Dr. Mario Beauregard
The Scientific American article Searching for God in the Brain said
The doughnut-shaped machine swallows the nun, who is outfitted in a plain T-shirt and loose hospital pants rather than her usual brown habit and long veil. She wears earplugs and rests her head on foam cushions to dampen the device’s roar, as loud as a jet engine. Supercooled giant magnets generate intense fields around the nun’s head in a high-tech attempt to read her mind as she communes with her deity.
The Carmelite nun and 14 of her Catholic sisters have left their cloistered lives temporarily for this claustrophobic blue tube that bears little resemblance to the wooden prayer stall or sparse room where such mystical experiences usually occur. Each of these nuns answered a call for volunteers “who have had an experience of intense union with God” and agreed to participate in an experiment devised by neuroscientist Mario Beauregard of the University of Montreal. Using functional magnetic resonance imaging (fMRI), Beauregard seeks to pinpoint the brain areas that are active while the nuns recall the most powerful religious epiphany of their lives, a time they experienced a profound connection with the divine. The question: Is there a God spot in the brain?
Mario Beauregard, Ph.D.
is associate researcher at University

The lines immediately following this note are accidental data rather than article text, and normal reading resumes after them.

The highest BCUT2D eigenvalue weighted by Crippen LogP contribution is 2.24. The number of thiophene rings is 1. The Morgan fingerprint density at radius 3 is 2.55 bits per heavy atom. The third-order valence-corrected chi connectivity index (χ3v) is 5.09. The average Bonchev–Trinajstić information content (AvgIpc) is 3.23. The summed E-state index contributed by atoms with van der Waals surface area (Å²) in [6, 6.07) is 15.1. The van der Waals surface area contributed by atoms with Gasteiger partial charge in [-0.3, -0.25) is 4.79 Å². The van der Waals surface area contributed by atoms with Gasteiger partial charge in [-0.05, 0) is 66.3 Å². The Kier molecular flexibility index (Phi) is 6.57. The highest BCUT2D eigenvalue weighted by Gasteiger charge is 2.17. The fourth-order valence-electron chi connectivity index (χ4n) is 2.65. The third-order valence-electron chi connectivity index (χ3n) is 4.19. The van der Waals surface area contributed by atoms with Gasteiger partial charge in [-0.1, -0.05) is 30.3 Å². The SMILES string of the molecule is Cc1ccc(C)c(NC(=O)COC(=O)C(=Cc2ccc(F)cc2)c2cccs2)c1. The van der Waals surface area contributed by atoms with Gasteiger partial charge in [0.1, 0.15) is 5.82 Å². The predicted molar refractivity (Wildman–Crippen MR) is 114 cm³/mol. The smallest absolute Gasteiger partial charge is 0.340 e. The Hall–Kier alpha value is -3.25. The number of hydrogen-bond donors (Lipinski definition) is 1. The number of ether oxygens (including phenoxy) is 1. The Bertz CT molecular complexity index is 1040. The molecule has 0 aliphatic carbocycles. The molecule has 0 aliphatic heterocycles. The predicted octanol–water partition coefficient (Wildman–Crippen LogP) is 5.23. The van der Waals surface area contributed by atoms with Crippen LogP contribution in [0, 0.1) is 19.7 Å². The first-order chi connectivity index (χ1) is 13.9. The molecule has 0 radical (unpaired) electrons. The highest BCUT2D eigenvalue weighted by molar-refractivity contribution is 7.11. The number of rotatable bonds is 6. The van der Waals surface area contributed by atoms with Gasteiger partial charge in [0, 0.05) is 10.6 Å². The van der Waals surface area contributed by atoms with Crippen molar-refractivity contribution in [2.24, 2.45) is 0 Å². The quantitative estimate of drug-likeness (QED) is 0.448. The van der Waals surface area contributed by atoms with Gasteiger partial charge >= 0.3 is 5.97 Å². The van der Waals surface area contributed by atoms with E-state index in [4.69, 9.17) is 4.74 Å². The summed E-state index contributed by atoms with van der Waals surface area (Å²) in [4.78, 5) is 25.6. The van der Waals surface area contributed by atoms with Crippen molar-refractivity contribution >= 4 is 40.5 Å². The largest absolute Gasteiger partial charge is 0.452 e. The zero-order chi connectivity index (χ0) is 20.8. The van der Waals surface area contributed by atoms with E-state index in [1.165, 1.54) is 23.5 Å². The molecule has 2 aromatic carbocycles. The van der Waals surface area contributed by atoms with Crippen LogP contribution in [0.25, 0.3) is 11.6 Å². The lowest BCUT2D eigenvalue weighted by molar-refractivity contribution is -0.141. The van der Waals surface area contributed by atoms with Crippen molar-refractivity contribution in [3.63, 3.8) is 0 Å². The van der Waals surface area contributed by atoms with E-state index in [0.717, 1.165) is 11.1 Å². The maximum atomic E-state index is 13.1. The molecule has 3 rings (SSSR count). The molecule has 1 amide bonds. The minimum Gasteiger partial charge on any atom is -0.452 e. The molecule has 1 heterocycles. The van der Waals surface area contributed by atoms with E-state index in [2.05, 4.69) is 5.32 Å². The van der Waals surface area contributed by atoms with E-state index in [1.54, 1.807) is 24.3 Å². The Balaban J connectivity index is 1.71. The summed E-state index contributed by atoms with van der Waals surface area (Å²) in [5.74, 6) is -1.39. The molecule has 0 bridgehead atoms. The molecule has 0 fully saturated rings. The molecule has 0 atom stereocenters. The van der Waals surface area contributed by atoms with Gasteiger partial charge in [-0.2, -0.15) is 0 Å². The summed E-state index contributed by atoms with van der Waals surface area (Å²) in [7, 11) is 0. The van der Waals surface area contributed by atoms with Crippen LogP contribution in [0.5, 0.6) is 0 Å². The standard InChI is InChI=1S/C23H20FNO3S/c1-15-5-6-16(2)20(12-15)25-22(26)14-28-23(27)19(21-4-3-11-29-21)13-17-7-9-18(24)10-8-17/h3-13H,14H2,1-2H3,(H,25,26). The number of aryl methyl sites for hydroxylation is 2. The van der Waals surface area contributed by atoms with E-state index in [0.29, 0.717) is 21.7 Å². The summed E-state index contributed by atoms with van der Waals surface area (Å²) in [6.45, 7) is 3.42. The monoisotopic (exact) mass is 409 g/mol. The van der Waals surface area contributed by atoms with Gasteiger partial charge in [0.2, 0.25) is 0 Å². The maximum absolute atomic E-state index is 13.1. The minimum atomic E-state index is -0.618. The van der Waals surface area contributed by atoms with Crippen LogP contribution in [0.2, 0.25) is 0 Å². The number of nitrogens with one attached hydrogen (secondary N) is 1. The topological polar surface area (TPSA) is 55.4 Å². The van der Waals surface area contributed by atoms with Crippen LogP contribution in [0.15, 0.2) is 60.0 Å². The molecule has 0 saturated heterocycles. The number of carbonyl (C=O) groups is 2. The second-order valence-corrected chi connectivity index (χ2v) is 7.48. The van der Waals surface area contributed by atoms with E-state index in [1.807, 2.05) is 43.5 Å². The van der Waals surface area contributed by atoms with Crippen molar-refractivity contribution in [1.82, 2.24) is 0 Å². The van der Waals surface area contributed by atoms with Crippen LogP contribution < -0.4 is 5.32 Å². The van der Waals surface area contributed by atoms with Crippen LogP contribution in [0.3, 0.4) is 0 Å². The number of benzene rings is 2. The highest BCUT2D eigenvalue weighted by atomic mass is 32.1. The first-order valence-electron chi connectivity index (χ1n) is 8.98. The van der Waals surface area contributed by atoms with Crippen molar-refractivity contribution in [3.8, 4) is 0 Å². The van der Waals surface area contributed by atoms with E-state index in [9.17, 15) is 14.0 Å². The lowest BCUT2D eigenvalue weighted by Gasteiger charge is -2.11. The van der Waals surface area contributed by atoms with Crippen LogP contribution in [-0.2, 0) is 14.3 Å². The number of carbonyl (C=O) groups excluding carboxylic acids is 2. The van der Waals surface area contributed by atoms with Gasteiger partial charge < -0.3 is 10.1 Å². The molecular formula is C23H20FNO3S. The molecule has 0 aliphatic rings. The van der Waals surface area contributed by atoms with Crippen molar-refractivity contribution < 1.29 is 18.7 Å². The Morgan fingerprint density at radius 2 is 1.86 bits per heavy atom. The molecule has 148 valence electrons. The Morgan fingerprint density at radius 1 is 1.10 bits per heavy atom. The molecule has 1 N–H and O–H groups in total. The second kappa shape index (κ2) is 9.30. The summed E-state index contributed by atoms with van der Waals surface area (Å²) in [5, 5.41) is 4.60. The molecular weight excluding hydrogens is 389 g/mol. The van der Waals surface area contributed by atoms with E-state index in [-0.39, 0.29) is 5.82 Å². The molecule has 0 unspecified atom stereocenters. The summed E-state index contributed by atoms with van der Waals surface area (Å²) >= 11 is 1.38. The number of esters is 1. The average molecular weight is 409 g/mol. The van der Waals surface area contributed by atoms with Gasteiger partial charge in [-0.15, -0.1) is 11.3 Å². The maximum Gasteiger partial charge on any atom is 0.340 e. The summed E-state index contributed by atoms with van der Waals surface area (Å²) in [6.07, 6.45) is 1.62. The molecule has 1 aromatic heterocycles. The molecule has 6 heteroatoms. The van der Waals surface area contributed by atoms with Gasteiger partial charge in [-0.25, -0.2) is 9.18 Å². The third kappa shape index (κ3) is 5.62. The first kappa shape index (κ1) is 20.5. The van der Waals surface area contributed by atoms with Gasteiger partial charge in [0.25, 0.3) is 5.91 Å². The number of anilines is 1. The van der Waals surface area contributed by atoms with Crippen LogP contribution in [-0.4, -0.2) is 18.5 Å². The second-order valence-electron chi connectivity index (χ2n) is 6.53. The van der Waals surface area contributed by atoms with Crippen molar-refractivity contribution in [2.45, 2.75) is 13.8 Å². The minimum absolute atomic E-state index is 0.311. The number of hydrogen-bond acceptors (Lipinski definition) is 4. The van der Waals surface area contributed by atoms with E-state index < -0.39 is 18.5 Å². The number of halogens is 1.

of Montreal (Departments of Psychology and Radiology, Neuroscience
Research Center). He is the author of more than 100 publications in
neuroscience, psychology and psychiatry. Because of his research into
the neuroscience of consciousness, he was selected by the World Media
Net to be among the “One Hundred Pioneers of the 21st
His groundbreaking work on the neurobiology of emotion and mystical experience at the University of Montreal has received international media coverage. In 2006, he received the Joel F. Lubar award for his contribution to the field of neurotherapy. The National Film Board of Canada has recently produced a documentary film about his work titled The Mystical Brain.
Mario authored The Spiritual Brain: A Neuroscientist’s Case for the Existence of the Soul in collaboration with science writer Denyse O’Leary. He also edited Consciousness, Emotional Self-Regulation and the Brain, and coauthored Neural Correlates of Conscious Self-Regulation of Emotion, Neural circuitry underlying voluntary suppression of sadness, The Neural Substrate for Concrete, Abstract, and Emotional Word Lexica: A Positron Emission Tomography Study, “Change the mind and you change the brain”: effects of cognitive-behavioral therapy on the neural correlates of spider phobia, and Quantum physics in neuroscience and psychology: a neurophysical model of mind-brain interaction.
Mario earned his B.Sc. in Psychology at the University of Montreal in 1985 and his Ph.D. in Neurological Sciences at the University of Montreal in 1992.